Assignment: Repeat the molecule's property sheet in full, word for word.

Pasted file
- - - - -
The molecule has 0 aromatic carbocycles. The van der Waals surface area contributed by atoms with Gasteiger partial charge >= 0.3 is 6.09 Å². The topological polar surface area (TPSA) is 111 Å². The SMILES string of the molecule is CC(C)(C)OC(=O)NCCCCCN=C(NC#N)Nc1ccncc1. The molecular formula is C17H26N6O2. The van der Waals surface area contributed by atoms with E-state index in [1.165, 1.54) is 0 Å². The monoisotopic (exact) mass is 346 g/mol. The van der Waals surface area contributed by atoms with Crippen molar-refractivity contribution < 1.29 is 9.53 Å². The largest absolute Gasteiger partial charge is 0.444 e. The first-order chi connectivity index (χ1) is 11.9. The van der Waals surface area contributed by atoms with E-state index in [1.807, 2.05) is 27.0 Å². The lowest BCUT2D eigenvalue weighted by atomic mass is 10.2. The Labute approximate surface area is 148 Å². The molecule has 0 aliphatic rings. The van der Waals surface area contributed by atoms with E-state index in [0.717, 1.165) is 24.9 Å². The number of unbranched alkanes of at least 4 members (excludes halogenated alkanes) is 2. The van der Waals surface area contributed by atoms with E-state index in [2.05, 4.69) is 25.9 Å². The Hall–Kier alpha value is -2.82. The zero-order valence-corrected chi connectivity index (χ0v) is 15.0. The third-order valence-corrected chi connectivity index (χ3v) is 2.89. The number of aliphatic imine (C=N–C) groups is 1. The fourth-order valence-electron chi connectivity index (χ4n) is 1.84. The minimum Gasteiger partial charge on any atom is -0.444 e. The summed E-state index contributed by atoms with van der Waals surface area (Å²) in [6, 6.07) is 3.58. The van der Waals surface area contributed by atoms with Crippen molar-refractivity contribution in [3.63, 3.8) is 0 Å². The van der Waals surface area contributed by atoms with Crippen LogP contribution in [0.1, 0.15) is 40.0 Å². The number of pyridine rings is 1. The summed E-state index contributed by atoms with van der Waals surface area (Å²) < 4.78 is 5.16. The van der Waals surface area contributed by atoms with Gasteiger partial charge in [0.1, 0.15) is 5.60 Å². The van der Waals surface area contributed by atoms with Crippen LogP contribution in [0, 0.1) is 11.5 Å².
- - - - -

The molecule has 0 aromatic carbocycles. The van der Waals surface area contributed by atoms with Gasteiger partial charge >= 0.3 is 6.09 Å². The topological polar surface area (TPSA) is 111 Å². The SMILES string of the molecule is CC(C)(C)OC(=O)NCCCCCN=C(NC#N)Nc1ccncc1. The molecular formula is C17H26N6O2. The van der Waals surface area contributed by atoms with E-state index in [1.165, 1.54) is 0 Å². The monoisotopic (exact) mass is 346 g/mol. The van der Waals surface area contributed by atoms with Crippen molar-refractivity contribution < 1.29 is 9.53 Å². The largest absolute Gasteiger partial charge is 0.444 e. The first-order chi connectivity index (χ1) is 11.9. The van der Waals surface area contributed by atoms with E-state index in [1.807, 2.05) is 27.0 Å². The lowest BCUT2D eigenvalue weighted by atomic mass is 10.2. The Labute approximate surface area is 148 Å². The molecule has 0 aliphatic rings. The van der Waals surface area contributed by atoms with E-state index in [0.717, 1.165) is 24.9 Å². The number of unbranched alkanes of at least 4 members (excludes halogenated alkanes) is 2. The van der Waals surface area contributed by atoms with E-state index in [2.05, 4.69) is 25.9 Å². The Hall–Kier alpha value is -2.82. The zero-order valence-corrected chi connectivity index (χ0v) is 15.0. The third-order valence-corrected chi connectivity index (χ3v) is 2.89. The number of aliphatic imine (C=N–C) groups is 1. The fourth-order valence-electron chi connectivity index (χ4n) is 1.84. The minimum Gasteiger partial charge on any atom is -0.444 e. The summed E-state index contributed by atoms with van der Waals surface area (Å²) in [6, 6.07) is 3.58. The van der Waals surface area contributed by atoms with Crippen molar-refractivity contribution in [3.63, 3.8) is 0 Å². The van der Waals surface area contributed by atoms with Crippen LogP contribution in [0.1, 0.15) is 40.0 Å². The number of pyridine rings is 1. The summed E-state index contributed by atoms with van der Waals surface area (Å²) < 4.78 is 5.16. The van der Waals surface area contributed by atoms with Gasteiger partial charge in [0.1, 0.15) is 5.60 Å². The van der Waals surface area contributed by atoms with Crippen LogP contribution in [0, 0.1) is 11.5 Å².